Did you know that during a regular Major League Baseball (MLB) game an average of one hundred baseballs are used? It means that once taken out of play, a standard professional baseball will not be reused again.
Why is this? Well, it happens that some of those baseballs become dented or scuffed. Whereas others are simply hit out of the diamond, and become foul balls. Some are hit as home runs, and those are immediately kept and cherished by the eager fans. The remaining balls are usually recycled to be used for that team’s batting practice, or just sent to their minor leagues.
Indeed, the average lifespan of a baseball in the MLB is barely two plays during a game, and the demand for these official baseballs is steadily increasing. That is why the MLB organization always needs to count on a reliable provider. Did you know that most professional baseballs are hand-made at the Rawlings Factory which was established in Costa Rica in 1887? According to a report by the Reuters News Agency, this factory was the exclusive baseball provider for MLB until 2013.
Located in Turrialba, Costa Rica, the Rawlings Factory produces about 2.4 million baseballs per year. Out of this number, more than 1.8 million units are sent to the United States. This statistics allows us to understand why this is the main MLB provider, not to say the best one.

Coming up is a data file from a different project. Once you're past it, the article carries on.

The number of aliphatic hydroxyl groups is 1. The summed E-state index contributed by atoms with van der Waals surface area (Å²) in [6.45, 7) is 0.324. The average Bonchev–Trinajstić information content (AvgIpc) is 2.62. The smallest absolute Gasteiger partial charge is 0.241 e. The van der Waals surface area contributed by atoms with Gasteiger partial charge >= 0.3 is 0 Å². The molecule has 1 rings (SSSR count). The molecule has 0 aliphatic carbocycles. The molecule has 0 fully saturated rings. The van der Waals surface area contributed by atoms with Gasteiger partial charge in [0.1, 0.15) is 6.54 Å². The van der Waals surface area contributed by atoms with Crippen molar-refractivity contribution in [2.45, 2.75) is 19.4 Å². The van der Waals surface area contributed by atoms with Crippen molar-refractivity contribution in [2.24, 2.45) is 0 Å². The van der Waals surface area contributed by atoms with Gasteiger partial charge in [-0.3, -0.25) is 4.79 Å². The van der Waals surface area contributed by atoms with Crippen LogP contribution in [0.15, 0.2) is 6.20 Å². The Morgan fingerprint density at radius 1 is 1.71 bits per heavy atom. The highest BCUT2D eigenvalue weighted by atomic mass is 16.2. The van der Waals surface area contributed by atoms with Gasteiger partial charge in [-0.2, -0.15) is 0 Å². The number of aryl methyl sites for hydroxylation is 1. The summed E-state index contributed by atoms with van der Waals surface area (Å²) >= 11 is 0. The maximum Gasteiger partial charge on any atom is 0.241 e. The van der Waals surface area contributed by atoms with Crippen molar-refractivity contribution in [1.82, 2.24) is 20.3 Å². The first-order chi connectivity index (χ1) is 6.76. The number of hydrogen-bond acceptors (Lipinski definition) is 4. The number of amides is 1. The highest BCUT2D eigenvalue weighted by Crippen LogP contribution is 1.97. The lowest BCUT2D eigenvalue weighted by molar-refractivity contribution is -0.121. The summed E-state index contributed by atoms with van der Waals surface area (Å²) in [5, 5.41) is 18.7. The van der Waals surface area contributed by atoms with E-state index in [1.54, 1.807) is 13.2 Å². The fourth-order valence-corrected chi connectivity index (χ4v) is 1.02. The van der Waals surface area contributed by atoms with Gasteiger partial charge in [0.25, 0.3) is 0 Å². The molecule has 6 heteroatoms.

With about three hundred qualified sewers, the factory produces a first-quality made-by-hand product. Each of the one hundred and eight stitches per ball must be perfect, making these baseballs better than any other machine-made ball. Experienced sewers can make three or baseballs per hour, and less-experienced workers between one and two. To avoid injuries, they have to wear medical tape on their fingers in order to protect themselves from blisters or cuts as they pull each stitch tight.
But believe it or not, baseball is not a popular sport in Costa Rica. Apart from soccer, which is by far the number one sport for ticos, there are other sports such as bullfighting, surfing, biking, white-water rafting, among others. This practically pushes baseball towards one of the last positions in the ranking list. In other words, baseball is almost an unknown sport for most Costa Ricans. Compared to other Central American countries, such as Panamá and Nicaragua, where there seems to be more balance between baseball and soccer as team sports.
So it is somehow paradoxical that, although having the Rawlings factory as the most important professional baseball provider for the MLB, the sport itself is not deeply rooted in most Costa Rican’s sports preferences. At last, this question emerges: is it not an irony for Costa Rica?